A state estimate x_{c }is computed at 1000 Hz by a state estimator 154 from the measurement residual ρ_{c}, the propagated state
The measurement sensitivity h_{c }has six partition terms including h_{mφ}, h_{mr}, h_{ma}, h_{cφ}, h_{cr}, and h_{ca}. The terms h_{mφ}, h_{mr}, and h_{ma }have the same form as terms h_{cφ}, h_{cr}, and h_{ca }that are defined by respective h_{cφ}, h_{cr}, and h_{ca }matrices.
The measurement sensitivity h_{c }uses a c/acode correlation function that is a four segment piecewise linear curve described by a c_{ca}(r) equation.
The measurement sensitivity partition term h_{cr }depends on a c/acode correlation sensitivity function derived from the c/acode correlation function c_{ca}(r) and defined by a c′_{ca}(r) equation.
The noise components are statistically independent and therefore uncorrelated so that the measurement covariance V_{c }is a partitioned matrix.
The measurement covariance has two measurement covariance partition terms. The first measurement covariance term is the mcode measurement covariance V_{m}. The second measurement covariance term is a c/acode measurement covariance V_{ca }defined by a V_{ca }matrix.
The c/acode measurement covariance V_{ca }depends on a normalized c/acode offset
A state propagator 158 computes a propagated state
The state propagator 158 computes the propagated state
A state error covariance estimator 156 provides a state error covariance estimate P_{c }at 1000 Hz using the propagated state components
The state transition matrix F_{c }depends on a propagation time δt=0.001 seconds and an L1 band carrier wavelength, λ_{L1}=0.1903 meters, which are the same as those specified for the state propagator 100. The state error covariance propagation relation also depends on a sevenbyseven state process noise covariance Q_{c}. The state process noise covariance Q_{c }is determined by design iteration but may be set as the exemplary diagonal matrix Q_{c}=diag[0.02, 0, 0.0003, 0, 0, 0, 0]. In the update stage, the state error covariance estimate P_{c }is computed using a state error covariance update relation P_{c}=(
The mcode mode identifier 146 is the same as that for the adaptive mcode envelope tracking system 42 and 60 except that the mcode envelope range error r_{v }and the covariance PV are respectively replaced by the c/acode range error r_{ce}, and the c/acode range error covariance p_{ce}. The c/acode range error r_{ce }and the c/acode range error covariance p_{ce }are outputs of the mcode and c/acode tracking filter 144. The mcode range error r_{m }is the same for both of the calculators 80 in respective tracking systems 60 and 122. The adaptive coherent mcode and c/acode tracking system 122 has outputs 148. The outputs 148 include components of the state estimate x_{c}. The coherent mcode and c/acode tracking filter 144 provides components of the outputs 148 including the carrier phase error estimate φ_{e}, the carrier phase error rate estimates {dot over (φ)}_{e }and {umlaut over (φ)}_{e}, the mcode signal amplitude state estimate a_{m}, the c/acode signal amplitude state estimate a_{ca}, and the mcode and c/acode coherent envelope state covariance P_{c}, The outputs 148 also include the mcode global range error r_{m }that is taken from the mcode phase error calculator 80. The sought after mcode global range error r_{m }indirectly adjusts the NCOs 128 and 130 for unambiguous and accurate coherent despreading of the mcode and c/acode GPS spread spectrum signals.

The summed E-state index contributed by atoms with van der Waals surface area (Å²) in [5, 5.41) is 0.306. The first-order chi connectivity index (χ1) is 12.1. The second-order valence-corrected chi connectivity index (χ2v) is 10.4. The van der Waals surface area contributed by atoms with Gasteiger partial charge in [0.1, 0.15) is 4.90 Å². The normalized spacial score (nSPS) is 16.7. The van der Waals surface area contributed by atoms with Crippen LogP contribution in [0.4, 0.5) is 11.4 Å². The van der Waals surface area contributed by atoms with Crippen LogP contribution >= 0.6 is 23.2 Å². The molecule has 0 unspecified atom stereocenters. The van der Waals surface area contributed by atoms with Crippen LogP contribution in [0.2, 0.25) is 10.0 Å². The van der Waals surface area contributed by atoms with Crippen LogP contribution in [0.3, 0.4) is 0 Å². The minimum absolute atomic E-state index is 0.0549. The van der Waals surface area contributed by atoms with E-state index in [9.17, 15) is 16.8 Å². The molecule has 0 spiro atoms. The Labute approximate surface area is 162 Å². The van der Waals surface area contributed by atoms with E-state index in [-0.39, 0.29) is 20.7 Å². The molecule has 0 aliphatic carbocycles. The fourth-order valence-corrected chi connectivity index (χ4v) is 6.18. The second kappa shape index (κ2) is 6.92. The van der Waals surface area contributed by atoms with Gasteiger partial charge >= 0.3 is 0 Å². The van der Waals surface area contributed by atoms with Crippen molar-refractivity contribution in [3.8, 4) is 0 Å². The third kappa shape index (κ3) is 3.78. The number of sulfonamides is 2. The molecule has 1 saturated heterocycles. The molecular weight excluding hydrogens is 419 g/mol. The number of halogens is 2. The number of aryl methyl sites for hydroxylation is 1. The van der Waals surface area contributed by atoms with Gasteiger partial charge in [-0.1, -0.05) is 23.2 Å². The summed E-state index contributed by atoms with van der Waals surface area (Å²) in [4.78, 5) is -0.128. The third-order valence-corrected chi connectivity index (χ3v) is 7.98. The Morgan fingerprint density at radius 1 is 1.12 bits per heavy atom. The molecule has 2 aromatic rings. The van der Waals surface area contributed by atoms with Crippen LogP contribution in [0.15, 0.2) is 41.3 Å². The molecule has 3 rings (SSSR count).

The invention is directed to an mcode tracking system for preferred use in a navigation processor of a navigation system that may be a weaklock, ultratight, or coherent navigation system. The invention determines a coherent envelope and the current mode aligned to a current code phase of a multimodal signal for precisely determining multimodal code phase errors. The coherent envelope is preferably an envelope of the multimodal correction function, but can also be a coherent envelope of a coherently received signal. The coherent envelope can be, for example, the autocorrelation function of a coherently received c/acode signal. The system unambiguously and precisely determines the code phase error of a multimodal spread spectrum signal having a multimodal spread spectrum chipping code having a multimodal autocorrelation function. By detecting a coherent envelope and unambiguously determining the mode, precise multimodal code phase errors can be determined for improved tracking of the multimodal spread spectrum signal. Those skilled in the art can make enhancements, improvements, and modifications to the invention, and these enhancements, improvements, and modifications may nonetheless fall within the spirit and scope of the following claims.